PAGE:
What a difference a day can make! Welcome to this month's Garden Bloggers' Bloom Day and Foliage Follow-Up! Saying that the month of March has been unpredictable would be an understatement. March came in like a lion on the 2nd. with one of the worst storms we have had in a while, bringing in high winds and torrential rains for the northeast. The rains brought renewal to the garden and with temperatures in the 40's and 50's, the landscape started to become alive. On the 7th, our first thunder snow in years brought thunder, lightening and 6 inches of snow, followed by sunshine, blue skies and melting on the 8th. The vernal equinox is just less than a week away and the gardens are showing signs of full spring ahead. Come along for a walk in my March Long Island garden, and be ready for some surprises along the way!
|Hellebore 'Shooting Star' (Lenten Rose)|
Hellebores are one of the first perennials to bloom in late winter/early spring, so I had to plant some in the north garden some years ago. I am always in awe over their large beautiful blooms.
|Hellebore 'Shooting Star' (Lenten Rose)|
Lets get close up and take a look. The anatomy of the flower is quite intriguing, with an eye-catching spiral pattern of many stamens surrounding several pistils at the center, forming a structure that resembles a pin wheel.
|Weeping Pussy Willow Catkins!|
It's March, so it's time for Pussy Willow catkins. The tree's small white fuzzy buds emerged from brown pods and tripled in size after the rains.
|Weeping Pussy Willow March|
The birds that frequent the property compete for this Weeping Pussy Willow tree every spring to see who will get to nest there. All day long there is activity with various groupings of birds, mostly consisting of sparrows, mockingbirds and chickadees. They find the tree to be very reliable for providing protection and there are baby birds every spring.
|Bird Visitors Seek A Nesting Site|
Follow along with me towards the front of the property. One of my goals when planning is to create all year interest in the garden. The Golden Oriental Skyland's Spruce and Coral Bark Maple (Acer palmatum Sangu Kaku') do just that. Each specimen tree changes in appearance throughout the seasons.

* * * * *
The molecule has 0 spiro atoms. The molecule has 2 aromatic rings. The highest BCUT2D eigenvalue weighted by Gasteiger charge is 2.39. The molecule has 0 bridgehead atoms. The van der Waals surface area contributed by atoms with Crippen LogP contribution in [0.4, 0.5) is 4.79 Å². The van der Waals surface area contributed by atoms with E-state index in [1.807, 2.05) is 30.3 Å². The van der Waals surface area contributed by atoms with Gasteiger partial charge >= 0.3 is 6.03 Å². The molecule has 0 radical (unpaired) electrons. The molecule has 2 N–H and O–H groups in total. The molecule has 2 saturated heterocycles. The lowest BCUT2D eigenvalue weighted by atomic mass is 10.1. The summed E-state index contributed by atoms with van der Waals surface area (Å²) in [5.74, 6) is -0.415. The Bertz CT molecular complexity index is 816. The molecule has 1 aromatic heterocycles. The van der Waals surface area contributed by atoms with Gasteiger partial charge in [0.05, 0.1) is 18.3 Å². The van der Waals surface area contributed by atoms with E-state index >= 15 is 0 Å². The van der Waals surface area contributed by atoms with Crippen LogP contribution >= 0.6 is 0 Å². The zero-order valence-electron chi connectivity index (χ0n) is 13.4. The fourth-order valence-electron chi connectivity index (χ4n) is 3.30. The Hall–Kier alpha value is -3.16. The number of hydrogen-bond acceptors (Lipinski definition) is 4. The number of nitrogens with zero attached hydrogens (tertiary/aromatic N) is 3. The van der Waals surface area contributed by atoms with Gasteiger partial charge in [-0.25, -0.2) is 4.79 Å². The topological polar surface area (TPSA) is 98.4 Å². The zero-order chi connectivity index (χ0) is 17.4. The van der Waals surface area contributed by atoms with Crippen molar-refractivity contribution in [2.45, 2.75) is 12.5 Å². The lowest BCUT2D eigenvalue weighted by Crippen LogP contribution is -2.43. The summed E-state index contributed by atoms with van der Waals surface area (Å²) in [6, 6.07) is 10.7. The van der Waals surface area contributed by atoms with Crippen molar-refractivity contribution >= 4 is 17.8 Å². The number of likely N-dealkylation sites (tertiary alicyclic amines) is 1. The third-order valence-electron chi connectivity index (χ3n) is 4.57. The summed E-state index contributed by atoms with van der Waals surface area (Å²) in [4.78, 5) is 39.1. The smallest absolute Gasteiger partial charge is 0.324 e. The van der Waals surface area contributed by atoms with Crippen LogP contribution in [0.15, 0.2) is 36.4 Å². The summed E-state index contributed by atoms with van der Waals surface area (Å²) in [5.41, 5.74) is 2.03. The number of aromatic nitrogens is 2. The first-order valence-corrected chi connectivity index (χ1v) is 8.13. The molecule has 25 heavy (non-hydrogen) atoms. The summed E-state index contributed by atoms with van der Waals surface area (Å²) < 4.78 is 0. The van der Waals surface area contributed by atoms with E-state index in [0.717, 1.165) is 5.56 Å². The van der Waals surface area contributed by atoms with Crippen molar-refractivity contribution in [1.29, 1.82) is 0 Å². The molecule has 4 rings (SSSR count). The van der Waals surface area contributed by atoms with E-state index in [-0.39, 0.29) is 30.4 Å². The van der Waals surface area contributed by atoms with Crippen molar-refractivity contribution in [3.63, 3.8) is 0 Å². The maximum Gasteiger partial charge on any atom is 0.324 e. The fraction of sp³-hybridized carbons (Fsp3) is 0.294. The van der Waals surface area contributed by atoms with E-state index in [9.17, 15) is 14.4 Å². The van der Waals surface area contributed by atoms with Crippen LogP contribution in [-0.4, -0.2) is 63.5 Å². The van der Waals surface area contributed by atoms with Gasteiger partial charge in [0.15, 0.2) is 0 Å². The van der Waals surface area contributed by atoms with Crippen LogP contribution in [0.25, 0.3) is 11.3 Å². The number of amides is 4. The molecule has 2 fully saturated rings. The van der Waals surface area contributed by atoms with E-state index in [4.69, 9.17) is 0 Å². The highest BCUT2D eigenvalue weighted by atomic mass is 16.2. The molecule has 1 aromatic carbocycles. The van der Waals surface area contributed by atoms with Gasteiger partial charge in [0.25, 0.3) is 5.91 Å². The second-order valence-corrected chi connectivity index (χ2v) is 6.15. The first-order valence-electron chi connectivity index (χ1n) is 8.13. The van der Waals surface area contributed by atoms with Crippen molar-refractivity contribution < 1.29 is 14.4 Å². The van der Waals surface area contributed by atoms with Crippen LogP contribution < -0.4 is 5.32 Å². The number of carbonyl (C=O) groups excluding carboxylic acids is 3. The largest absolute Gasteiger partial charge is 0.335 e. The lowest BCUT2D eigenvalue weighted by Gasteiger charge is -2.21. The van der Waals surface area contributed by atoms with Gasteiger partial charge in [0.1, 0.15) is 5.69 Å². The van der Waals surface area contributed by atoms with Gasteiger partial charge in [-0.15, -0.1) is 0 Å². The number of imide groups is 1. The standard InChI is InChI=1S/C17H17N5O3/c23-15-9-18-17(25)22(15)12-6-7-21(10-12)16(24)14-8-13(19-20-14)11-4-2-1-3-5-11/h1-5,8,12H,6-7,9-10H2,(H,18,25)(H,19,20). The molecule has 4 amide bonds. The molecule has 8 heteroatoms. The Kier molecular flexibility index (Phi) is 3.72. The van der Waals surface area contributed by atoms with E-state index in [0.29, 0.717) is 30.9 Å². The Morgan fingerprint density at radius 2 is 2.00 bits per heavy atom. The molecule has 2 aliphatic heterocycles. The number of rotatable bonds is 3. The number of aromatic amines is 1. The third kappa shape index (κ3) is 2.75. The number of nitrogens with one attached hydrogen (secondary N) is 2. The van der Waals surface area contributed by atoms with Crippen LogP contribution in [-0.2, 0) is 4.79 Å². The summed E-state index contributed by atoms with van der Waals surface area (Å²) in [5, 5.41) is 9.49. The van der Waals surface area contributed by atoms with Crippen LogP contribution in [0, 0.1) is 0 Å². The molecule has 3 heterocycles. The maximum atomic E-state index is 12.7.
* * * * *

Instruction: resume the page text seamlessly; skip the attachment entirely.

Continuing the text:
|Coral Bark Maple 'Sangu Kaku' Bright Red Bark in March (on left) and Skyland's Spruce (right)|
Coral Bark Maple (photo left) starts off the season with light yellow-green foliage which turns to medium green and eventually to a vibrant golden-orange in fall. The bark glows a coral-red hue in wintertime, especially when the temperatures are at their lowest, and appears most vibrant when it snows.
|Skylands Oriental Spruce (Left)and Coral Bark Maple (Right)|
Skylands' Oriental Spruce (photo left) shows off its beautiful golden foliage all year long, but gets bright golden tips on new growth in spring. The tree produces large purplish-brown cones, which mature to their full size by the end of winter. If you look up, the underside of each branch is a deeper green with golden highlights on the upper surface, creating a two-toned effect.
|Liriope (Front) and Blue Star Juniper (Backdrop)|
Around to the east side, Liriope from last season and Juniperus 'Blue Star' still provide interest in the winter garden. The golden-green grass-like blades of the Liriope will be cut back within the next few weeks to allow for new growth. It is best not to cut this perennial all the way back in autumn, as the foliage provides protection during winter.
Here is a long view of the front walkway area with Weeping White Birch, 'Blue Star' Juniper, Golden Sweet Flag and 'Gold Spot' Euonymus to the left of the tree. Beyond that is Euonymus 'Greenspire' and Weeping White Pine.
|March Snow on the 7th!|
What???!!! Just as spring was on its way, March played it's unpredictable game on the 7th. Weather forecasts called for snow, but since the temperatures had been so mild, it was unlikely...right? The storm started as rain during the day and quickly turned into a heavy snow by late afternoon, bringing six inches of white to cover the landscape.
|March Snow Covers the Garden|
Being the enthusiastic gardener that I am, of course I had to quickly run outside with camera in hand to capture the snow covered garden from what was hopefully the last snowfall of the season. I do enjoy the view of the pool area covered in a blanket of white.
|March Landscape in Snow|
The view of the Coral Bark Maple in the front is also a beautiful sight as the reddish bark actually seems to glow through the snow covered branches.
|Garden Gal & Boy After the Snow|
As quickly as the snow came, it started to melt.
|After the Snow Next Morning|
|After the Snow By Afternoon|
|Blue Jay in March|
~THREE DAYS AGO~
|Bring on Spring! (Daylillies)|
The Allium 'Globemasster' bulbs are sprouting and have multiplied from the original three that were planted two years ago to now what is looking like a possible eight or nine!
Sedum 'Brilliant' is one of those low maintenance perennials that looks attractive even when it is just coming up. A multitude of rosettes are now visible. Now, it is really starting to look like spring here on Long Island. Hopefully, there won't be any more surprises for the month of March, but we all know that March can be unpredictable!
|March 2018 Garden|
I hope you enjoyed this month's tour through my garden. Special thanks go out to our hostesses Carol at May Dreams Gardens, who makes it possible to see blooms on the 15th of every month with her meme Garden Bloggers' Bloom Day and Pam at Digging for hosting Foliage Follow-Up. I am also linking with some other wonderful hosts and hostesses at Floral Friday Fotos, Macro Monday 2, and Nature Notes at Rambling Woods. Also check out Garden Bloggers' Foliage Day at Creating my own garden of the Hesperides, Wednesday Around the World, Dishing It & Digging It and Image-in-ing weekly photo share every Tuesday.
|Gardening Season is Almost Here!|